If you have been even somewhat active on the Internet during the past months, you can’t have missed the phenomenon of Gangnam Style. This quite unlikely song and video-gone-viral of the South Korean artist Psy has, it seems, taken (over) the world unawares, and as of 6th of December this year, it became the most watched video on Youtube, with over 900 million (!) views.
In case you have been living in some kind of a Bag End of this world and haven’t seen the video already, here goes – also for the viewing pleasure of those who, like me, just find this video and song so hilarious, fun, cheerful and catchy, an earworm really, even if they wouldn’t want to admit to liking it…
This song and video are almost the polar opposite of the music and visuals of music videos that I usually like and listen to in my life. I don’t understand the language or the lyrics, let alone be able to get the references to the Gangnam District lifestyle they depict; the over-the-top visuals and candy colors are jaw-droppingly god-awful, and the dance moves are so cheesy (and at the same time, so hilariously cool) that words can’t begin to describe the amount of cheesiness. In other words, this really is not my cup of tea at all – and I simply love it!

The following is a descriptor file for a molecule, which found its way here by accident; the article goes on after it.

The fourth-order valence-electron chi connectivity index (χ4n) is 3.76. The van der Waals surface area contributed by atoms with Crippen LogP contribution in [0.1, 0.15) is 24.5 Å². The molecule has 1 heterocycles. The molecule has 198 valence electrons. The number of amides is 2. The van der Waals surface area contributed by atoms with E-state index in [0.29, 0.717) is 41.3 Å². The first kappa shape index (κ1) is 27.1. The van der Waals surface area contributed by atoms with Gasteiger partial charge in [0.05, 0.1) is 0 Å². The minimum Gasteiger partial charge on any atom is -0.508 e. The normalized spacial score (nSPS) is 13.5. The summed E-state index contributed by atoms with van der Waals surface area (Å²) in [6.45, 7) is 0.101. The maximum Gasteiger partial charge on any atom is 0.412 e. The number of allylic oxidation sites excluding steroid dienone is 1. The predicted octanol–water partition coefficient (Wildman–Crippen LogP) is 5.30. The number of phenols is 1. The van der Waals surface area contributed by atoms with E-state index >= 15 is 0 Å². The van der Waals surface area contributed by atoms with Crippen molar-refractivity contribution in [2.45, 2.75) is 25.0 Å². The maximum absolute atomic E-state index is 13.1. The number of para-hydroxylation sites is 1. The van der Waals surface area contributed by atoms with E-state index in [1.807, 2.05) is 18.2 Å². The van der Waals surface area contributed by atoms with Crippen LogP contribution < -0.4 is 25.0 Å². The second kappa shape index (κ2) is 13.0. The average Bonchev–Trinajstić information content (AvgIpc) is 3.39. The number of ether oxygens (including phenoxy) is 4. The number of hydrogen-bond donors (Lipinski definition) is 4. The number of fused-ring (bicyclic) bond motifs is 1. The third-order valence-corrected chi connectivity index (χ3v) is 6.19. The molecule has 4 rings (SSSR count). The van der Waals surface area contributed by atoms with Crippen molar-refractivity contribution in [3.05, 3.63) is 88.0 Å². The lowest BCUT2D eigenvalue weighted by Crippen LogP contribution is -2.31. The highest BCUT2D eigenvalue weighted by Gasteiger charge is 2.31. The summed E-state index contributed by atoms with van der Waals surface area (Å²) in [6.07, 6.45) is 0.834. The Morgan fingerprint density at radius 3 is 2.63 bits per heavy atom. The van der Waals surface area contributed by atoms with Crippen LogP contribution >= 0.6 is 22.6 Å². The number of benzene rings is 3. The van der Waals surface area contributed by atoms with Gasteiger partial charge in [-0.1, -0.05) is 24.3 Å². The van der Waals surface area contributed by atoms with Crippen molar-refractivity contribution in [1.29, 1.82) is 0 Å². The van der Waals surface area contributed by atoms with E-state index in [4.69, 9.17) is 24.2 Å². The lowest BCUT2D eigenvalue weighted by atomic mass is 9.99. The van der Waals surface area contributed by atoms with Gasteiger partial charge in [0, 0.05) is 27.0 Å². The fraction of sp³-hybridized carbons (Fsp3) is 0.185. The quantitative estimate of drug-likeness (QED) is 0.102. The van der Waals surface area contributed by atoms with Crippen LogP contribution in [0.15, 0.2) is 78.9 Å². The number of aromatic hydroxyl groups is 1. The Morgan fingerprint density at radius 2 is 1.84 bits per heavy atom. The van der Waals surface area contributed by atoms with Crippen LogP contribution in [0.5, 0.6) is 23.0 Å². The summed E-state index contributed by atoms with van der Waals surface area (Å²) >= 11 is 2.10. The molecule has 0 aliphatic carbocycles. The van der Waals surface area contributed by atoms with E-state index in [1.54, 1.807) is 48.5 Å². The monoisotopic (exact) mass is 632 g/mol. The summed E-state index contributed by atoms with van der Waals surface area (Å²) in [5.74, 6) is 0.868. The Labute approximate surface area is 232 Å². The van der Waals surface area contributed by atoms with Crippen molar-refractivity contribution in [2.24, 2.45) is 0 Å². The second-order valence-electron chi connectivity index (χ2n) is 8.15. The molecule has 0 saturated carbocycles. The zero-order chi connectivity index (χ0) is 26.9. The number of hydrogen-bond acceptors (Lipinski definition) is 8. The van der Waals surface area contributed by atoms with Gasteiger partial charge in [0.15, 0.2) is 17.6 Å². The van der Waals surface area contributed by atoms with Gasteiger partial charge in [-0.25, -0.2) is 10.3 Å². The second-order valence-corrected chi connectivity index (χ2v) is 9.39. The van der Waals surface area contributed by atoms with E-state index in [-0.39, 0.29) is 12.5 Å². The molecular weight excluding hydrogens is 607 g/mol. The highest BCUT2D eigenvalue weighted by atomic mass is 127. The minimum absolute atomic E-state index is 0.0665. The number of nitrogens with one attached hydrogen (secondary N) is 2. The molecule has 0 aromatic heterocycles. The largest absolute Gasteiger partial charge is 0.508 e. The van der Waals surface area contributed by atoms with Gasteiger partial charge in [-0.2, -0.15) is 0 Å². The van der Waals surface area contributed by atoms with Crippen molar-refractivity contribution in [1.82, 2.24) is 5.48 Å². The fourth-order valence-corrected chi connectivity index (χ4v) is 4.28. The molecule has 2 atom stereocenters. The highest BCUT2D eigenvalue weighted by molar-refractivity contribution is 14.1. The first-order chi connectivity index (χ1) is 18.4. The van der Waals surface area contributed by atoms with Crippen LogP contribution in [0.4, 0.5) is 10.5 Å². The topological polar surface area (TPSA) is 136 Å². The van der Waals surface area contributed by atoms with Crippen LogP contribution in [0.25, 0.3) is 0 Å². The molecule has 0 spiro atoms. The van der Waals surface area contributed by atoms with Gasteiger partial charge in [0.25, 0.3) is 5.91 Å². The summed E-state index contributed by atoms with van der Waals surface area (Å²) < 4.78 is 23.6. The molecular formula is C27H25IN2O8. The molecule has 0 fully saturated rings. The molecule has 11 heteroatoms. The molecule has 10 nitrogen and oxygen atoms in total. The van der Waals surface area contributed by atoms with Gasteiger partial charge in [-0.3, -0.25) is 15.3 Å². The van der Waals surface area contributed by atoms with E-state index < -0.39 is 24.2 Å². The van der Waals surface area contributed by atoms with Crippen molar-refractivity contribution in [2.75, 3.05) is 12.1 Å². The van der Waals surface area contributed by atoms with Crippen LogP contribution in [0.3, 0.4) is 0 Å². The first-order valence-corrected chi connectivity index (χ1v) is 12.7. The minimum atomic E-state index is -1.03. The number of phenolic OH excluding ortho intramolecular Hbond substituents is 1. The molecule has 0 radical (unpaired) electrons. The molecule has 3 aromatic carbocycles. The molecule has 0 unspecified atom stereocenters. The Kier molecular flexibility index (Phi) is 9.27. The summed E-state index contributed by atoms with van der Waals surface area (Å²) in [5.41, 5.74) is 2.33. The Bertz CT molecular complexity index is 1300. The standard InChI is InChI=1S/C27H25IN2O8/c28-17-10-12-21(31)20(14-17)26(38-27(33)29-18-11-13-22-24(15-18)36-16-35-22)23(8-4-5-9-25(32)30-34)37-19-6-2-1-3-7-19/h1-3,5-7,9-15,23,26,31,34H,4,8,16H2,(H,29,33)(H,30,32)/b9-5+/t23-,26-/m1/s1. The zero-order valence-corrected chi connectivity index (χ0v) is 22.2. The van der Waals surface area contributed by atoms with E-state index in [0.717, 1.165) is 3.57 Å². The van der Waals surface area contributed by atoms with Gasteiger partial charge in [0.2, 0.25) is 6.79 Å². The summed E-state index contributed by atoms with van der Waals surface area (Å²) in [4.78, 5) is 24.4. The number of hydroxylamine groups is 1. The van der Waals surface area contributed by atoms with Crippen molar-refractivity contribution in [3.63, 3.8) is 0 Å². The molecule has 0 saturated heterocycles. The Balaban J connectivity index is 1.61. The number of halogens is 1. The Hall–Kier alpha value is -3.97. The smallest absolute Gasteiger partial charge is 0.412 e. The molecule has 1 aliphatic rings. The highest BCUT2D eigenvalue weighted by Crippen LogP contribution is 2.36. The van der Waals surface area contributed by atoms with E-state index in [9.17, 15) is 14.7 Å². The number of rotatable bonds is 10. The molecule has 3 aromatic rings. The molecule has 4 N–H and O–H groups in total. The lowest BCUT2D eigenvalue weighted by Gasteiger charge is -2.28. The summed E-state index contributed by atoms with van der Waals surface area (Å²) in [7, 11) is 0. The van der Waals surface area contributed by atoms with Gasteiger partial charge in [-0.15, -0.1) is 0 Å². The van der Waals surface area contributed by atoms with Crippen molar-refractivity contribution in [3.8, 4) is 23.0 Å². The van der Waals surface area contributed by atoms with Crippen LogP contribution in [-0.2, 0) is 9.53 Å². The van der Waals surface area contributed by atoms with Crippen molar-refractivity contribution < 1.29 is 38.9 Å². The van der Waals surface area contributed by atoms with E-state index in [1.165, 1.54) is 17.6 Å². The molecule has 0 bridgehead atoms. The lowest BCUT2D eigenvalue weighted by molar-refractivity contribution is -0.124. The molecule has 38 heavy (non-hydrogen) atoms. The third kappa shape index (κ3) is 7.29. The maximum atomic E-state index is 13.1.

I first became aware of the video when the biggest national newspaper in Finland, Helsingin Sanomat, mentioned it in passing in a bit of news reporting on the North Korean parody version of the song. It immediately caught my attention: if something is deemed that important by the North Korean government that they want to make their own version of it, it surely must be something to see… I put aside the newspaper and opened Youtube to discover a totally unexpected explosion of sights and sounds that glued me in front of my Mac, hitting the replay button a few times in a row.
What on earth did I just watch?! are probably the words that went through my mind after the first (and second, and third) time of watching the video. The horse-galloping dance moves at an intersection or on the boat, the canary-yellow suit and matching sneakers, not to mention the weird guy in the elevator… WTF!? Nevertheless, despite (or perhaps because of?) the absolute absurdism, from my unaccustomed point of view, of the piece, I noted that the song immediately stuck in my head, like a good earworm does.
Naturally, as a person living in the current world of let-everybody-know-what-you’re-doing-thinking-feeling, I posted about this video on my Facebook right away, and described it as a “video filled with pure epic bestness.” And even if I’m typically not a fan of this type of music, I had to admit that this song really had something in it, because I wanted to dance to it immediately.
Of course I didn’t. Immediately, I mean. But the idea of dancing to it got stuck in my head (along with the song), and a few days or weeks after my initial initiation to the song I had the brainwave that took even myself by surprise: I realised that I wanted to dance to this song at a bar. I mentioned this idea to a few friends, and at least one friend told me that under no circumstances I would be doing the horse-riding dance moves to this song with her anywhere in the close vicinity – although on the other hand, if I remember right, she also expressed the interest of seeing me do it.